The third is on the most dynamic region of wave action – the surf zone. This is the region where the wave nonlinearity reaches its ultimate stage by breaking as the horizontal wave orbital velocity overtakes the celerity. The breaker line or rather the breaker zone is not fixed, because the breaking depth together with the effects of rising and falling tides is related to the changing wave height. The transformation of the near-oscillatory waves into the near-translatory water motion by wave breaking and energy dissipation is the most recognizable process in this zone. Let us try to see more of it at some other time.
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- by Dr. Dilip K. Barua, 20 October 2016
Let me begin by saying that linear waves rarely exist in a natural ocean wave environment, yet the simplification and approximation applied to treat waves as such are very useful for many purposes. These purposes are well served especially for cases in deep-water conditions (where the local depth is greater than half of the local wave length). The simplified and approximated wave is known variously as Linear Wave, Small Amplitude Wave, 1st Order Wave or Airy Wave in honor of George Biddell Airy (1801 – 1892), who was attributed to have derived it first. All natural water waves are gravitational waves – not in a sense that they are generated by gravity, but rather by the fact that gravity is the restoring force – in an equilibrium process between the disturbing and restoring forces.
Literature is full of materials dealing with the Linear Wave Theory. Perhaps the Coastal Engineering Manual (CEM) series produced by USACE is adequate to satisfy many curiosities about ocean waves.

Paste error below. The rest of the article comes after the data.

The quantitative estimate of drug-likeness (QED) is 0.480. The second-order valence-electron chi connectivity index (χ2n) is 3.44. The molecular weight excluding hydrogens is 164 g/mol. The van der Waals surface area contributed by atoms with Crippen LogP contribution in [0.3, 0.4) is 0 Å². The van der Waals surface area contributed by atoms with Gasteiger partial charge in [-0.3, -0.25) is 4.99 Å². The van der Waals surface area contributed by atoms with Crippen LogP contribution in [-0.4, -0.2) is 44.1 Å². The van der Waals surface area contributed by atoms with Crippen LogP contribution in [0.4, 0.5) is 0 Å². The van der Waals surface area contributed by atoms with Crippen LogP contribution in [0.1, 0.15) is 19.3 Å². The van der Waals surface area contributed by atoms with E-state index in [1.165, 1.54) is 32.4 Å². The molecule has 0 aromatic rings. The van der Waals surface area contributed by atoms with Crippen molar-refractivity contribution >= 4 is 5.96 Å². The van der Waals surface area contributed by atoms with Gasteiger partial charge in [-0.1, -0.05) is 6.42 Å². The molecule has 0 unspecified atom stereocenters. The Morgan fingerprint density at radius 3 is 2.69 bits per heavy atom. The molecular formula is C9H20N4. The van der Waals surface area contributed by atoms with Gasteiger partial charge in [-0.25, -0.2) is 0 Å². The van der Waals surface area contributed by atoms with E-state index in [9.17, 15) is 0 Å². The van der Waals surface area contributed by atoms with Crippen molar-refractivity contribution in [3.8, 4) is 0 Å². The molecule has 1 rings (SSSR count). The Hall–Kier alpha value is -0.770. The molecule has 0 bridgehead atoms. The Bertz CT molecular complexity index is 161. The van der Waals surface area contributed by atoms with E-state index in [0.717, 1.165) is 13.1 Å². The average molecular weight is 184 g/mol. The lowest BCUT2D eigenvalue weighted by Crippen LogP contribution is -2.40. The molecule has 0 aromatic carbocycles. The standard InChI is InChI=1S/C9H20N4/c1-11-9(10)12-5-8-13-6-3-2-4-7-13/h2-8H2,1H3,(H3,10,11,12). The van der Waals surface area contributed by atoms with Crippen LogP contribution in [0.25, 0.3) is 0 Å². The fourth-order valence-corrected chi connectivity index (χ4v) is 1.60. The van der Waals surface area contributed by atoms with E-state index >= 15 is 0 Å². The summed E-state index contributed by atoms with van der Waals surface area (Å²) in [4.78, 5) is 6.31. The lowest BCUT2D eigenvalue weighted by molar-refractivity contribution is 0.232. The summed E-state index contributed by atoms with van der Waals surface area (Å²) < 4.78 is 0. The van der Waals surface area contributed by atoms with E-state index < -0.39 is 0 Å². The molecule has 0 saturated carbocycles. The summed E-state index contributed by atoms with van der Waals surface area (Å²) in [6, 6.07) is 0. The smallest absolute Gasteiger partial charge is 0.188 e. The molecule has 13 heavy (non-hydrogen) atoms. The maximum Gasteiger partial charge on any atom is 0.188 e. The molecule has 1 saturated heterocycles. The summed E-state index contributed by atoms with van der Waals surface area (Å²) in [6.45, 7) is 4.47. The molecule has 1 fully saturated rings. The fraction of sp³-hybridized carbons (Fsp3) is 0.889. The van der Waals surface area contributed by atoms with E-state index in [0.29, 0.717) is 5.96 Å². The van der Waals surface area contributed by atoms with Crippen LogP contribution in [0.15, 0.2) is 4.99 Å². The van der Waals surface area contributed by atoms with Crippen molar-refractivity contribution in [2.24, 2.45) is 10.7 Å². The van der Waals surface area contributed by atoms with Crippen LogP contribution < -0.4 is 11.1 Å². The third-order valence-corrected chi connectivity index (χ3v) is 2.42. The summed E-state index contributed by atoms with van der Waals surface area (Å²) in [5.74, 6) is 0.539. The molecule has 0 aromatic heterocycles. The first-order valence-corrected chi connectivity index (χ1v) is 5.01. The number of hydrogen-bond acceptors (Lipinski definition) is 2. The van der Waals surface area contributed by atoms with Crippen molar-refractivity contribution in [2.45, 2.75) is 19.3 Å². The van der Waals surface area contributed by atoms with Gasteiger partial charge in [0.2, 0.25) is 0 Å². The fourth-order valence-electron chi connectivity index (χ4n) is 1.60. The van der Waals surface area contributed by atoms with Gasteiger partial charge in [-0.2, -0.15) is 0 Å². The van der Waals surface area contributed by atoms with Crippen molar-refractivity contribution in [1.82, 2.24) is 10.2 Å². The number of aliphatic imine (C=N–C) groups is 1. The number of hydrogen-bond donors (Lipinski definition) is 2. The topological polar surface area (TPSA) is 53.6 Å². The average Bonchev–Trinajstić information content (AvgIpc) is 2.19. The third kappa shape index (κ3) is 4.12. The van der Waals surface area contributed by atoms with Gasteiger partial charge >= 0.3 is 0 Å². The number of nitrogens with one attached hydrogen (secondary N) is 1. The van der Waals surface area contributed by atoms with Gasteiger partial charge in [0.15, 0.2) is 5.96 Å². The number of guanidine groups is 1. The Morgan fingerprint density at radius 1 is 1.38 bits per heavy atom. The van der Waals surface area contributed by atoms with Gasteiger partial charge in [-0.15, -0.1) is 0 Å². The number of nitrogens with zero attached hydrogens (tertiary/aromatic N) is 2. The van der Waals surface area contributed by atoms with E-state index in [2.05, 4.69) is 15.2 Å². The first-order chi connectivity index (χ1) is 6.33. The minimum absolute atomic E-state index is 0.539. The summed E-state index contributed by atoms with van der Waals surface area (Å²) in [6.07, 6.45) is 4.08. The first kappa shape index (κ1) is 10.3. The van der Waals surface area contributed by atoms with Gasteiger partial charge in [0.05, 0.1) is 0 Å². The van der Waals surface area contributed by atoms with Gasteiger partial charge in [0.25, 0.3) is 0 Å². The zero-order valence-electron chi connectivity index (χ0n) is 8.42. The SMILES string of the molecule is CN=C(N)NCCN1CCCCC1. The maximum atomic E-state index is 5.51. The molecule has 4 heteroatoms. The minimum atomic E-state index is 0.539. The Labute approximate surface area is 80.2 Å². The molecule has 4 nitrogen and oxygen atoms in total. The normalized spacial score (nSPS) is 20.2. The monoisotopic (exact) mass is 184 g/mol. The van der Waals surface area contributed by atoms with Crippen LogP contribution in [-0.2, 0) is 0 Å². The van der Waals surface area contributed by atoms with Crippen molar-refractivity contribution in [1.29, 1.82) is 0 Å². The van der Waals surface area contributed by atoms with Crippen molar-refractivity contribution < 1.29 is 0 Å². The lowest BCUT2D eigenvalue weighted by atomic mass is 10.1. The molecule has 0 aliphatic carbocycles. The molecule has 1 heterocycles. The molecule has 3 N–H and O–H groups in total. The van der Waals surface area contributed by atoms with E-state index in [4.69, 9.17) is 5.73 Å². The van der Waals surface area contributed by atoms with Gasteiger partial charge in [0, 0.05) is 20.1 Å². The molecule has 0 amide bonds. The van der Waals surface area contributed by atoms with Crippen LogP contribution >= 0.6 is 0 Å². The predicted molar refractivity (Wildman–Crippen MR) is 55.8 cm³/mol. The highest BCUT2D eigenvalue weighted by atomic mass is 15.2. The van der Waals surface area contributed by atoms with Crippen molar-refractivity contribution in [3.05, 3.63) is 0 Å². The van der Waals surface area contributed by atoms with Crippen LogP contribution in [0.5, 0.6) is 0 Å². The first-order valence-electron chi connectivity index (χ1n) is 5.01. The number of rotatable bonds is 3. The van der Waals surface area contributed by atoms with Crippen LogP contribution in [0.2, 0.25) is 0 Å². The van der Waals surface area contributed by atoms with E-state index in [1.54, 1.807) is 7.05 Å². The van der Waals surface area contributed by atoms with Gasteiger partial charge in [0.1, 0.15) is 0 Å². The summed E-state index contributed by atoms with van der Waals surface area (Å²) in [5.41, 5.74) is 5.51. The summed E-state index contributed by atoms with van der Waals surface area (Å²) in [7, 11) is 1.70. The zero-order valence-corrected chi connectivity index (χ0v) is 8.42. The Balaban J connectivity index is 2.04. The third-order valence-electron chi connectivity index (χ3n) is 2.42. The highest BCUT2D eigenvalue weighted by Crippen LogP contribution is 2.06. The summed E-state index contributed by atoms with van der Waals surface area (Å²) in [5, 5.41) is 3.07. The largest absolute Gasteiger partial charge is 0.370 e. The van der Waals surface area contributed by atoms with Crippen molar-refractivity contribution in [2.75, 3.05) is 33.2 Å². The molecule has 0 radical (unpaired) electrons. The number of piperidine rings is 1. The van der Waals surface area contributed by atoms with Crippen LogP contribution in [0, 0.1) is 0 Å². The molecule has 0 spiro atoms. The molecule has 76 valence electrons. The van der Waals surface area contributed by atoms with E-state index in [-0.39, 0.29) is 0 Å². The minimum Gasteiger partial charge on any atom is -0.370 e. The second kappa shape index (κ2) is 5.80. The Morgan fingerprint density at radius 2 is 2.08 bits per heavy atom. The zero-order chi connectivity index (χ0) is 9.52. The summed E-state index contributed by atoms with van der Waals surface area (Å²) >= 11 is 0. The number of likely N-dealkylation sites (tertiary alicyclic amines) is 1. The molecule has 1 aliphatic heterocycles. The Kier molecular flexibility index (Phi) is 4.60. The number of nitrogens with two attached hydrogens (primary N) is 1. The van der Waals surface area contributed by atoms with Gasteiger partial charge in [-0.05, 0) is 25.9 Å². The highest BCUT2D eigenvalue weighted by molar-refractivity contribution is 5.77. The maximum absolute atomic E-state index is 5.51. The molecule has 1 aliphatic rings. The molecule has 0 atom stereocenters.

In the Ocean Waves piece on this page, and in the Transformation of Waves blog on the SCIENCE & TECHNOLOGY page we have talked about the nature of ocean waves and the transformation processes in plain and poetic terms. Before going further into discussing more of the wave aspects, perhaps it is necessary to introduce the simplicity of linear waves first. Let me try to do that in this piece.
What are the approximations and simplifications applied to derive it? A linear wave is nothing but the representation of a circle – in the symmetry of a sinusoidal or harmonic wave. This is obtained by Airy solving the unsteady Bernoulli (Daniel Bernoulli, 1700 – 1782) equation to the 1st order. His solution is based on four major assumptions: that the wave motion is irrotational (no shearing between layers of motion), progressive (continuous in motion in the direction of propagation without reflection), very small in amplitude compared to the length of the wave, and that the motion is 2-dimensional confined within a slice of water cut to the depth along its length of propagation. When the first three assumptions are invalid, the wave loses its symmetry and a nonlinear wave theory applies.
What are the fundamental characteristics of a linear wave? From previous discussions we have learned that a wave can be described by 3 fundamental parameters: wave height H (the height from trough to crest), local wave length L or wave period T (measured simply from crest to crest), and the local still water depth d. As we have seen earlier, a very useful parameter proposed by Fritz Joseph Ursell (1923 – 2012) uses these three parameters to indicate whether waves can be approximated by the 1st order processes of the Linear Wave Theory. This parameter known as the Ursell Number describes a threshold combining the two ratios H/d and d/L, and is given by U = HL^2/d^3. It turns out that for all practical purposes, waves can be assumed to be symmetric or linear, when U is equal to or less than 5.0.
In addition, two more parameters appear in all the terms describing the wave properties in time and space. The first, useful to describe the wave in time, is known as the wave angular frequency and is given as a ratio between 2*pi and T. The second, useful to describe the wave in space, is known as the wave number and is given as a ratio between 2*pi and L. The Greek symbol pi is a universal constant defining a circle and represents the ratio between the circle perimeter and diameter.